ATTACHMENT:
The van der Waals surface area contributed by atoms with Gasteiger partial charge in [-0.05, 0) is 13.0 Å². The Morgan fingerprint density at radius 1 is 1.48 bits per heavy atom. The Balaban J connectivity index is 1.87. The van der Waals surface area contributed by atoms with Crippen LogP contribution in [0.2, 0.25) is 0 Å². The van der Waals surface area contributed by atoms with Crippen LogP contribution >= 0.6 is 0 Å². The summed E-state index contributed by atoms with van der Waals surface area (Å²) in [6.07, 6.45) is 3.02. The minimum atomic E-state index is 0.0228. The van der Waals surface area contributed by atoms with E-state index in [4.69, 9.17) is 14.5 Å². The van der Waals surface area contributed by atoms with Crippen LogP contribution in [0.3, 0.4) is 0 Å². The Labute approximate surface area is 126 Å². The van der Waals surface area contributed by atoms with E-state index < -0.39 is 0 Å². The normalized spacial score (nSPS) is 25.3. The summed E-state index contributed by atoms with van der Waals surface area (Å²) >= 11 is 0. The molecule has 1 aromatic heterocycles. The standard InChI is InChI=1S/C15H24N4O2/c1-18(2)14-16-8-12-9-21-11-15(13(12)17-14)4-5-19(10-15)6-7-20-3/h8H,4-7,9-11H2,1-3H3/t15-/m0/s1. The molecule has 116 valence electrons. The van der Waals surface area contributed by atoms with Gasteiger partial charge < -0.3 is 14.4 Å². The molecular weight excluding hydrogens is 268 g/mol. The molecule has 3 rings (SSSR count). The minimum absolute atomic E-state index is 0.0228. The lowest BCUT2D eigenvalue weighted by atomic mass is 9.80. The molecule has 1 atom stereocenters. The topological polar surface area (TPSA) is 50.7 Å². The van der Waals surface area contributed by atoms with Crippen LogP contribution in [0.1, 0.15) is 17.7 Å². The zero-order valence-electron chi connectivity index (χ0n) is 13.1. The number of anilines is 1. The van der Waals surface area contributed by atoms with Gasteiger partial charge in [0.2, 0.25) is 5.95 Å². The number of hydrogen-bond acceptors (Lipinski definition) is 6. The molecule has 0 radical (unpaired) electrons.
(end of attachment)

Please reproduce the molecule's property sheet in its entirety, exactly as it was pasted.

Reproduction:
The van der Waals surface area contributed by atoms with Gasteiger partial charge in [-0.05, 0) is 13.0 Å². The Morgan fingerprint density at radius 1 is 1.48 bits per heavy atom. The Balaban J connectivity index is 1.87. The van der Waals surface area contributed by atoms with Crippen LogP contribution in [0.2, 0.25) is 0 Å². The van der Waals surface area contributed by atoms with Crippen LogP contribution >= 0.6 is 0 Å². The summed E-state index contributed by atoms with van der Waals surface area (Å²) in [6.07, 6.45) is 3.02. The minimum atomic E-state index is 0.0228. The van der Waals surface area contributed by atoms with E-state index in [4.69, 9.17) is 14.5 Å². The van der Waals surface area contributed by atoms with Crippen LogP contribution in [0.3, 0.4) is 0 Å². The Labute approximate surface area is 126 Å². The van der Waals surface area contributed by atoms with E-state index < -0.39 is 0 Å². The normalized spacial score (nSPS) is 25.3. The summed E-state index contributed by atoms with van der Waals surface area (Å²) >= 11 is 0. The molecule has 1 aromatic heterocycles. The standard InChI is InChI=1S/C15H24N4O2/c1-18(2)14-16-8-12-9-21-11-15(13(12)17-14)4-5-19(10-15)6-7-20-3/h8H,4-7,9-11H2,1-3H3/t15-/m0/s1. The molecule has 116 valence electrons. The van der Waals surface area contributed by atoms with Gasteiger partial charge < -0.3 is 14.4 Å². The molecular weight excluding hydrogens is 268 g/mol. The molecule has 3 rings (SSSR count). The minimum absolute atomic E-state index is 0.0228. The lowest BCUT2D eigenvalue weighted by atomic mass is 9.80. The molecule has 1 atom stereocenters. The topological polar surface area (TPSA) is 50.7 Å². The van der Waals surface area contributed by atoms with Crippen LogP contribution in [0.1, 0.15) is 17.7 Å². The zero-order valence-electron chi connectivity index (χ0n) is 13.1. The number of anilines is 1. The van der Waals surface area contributed by atoms with Gasteiger partial charge in [0.2, 0.25) is 5.95 Å². The number of hydrogen-bond acceptors (Lipinski definition) is 6. The molecule has 0 radical (unpaired) electrons.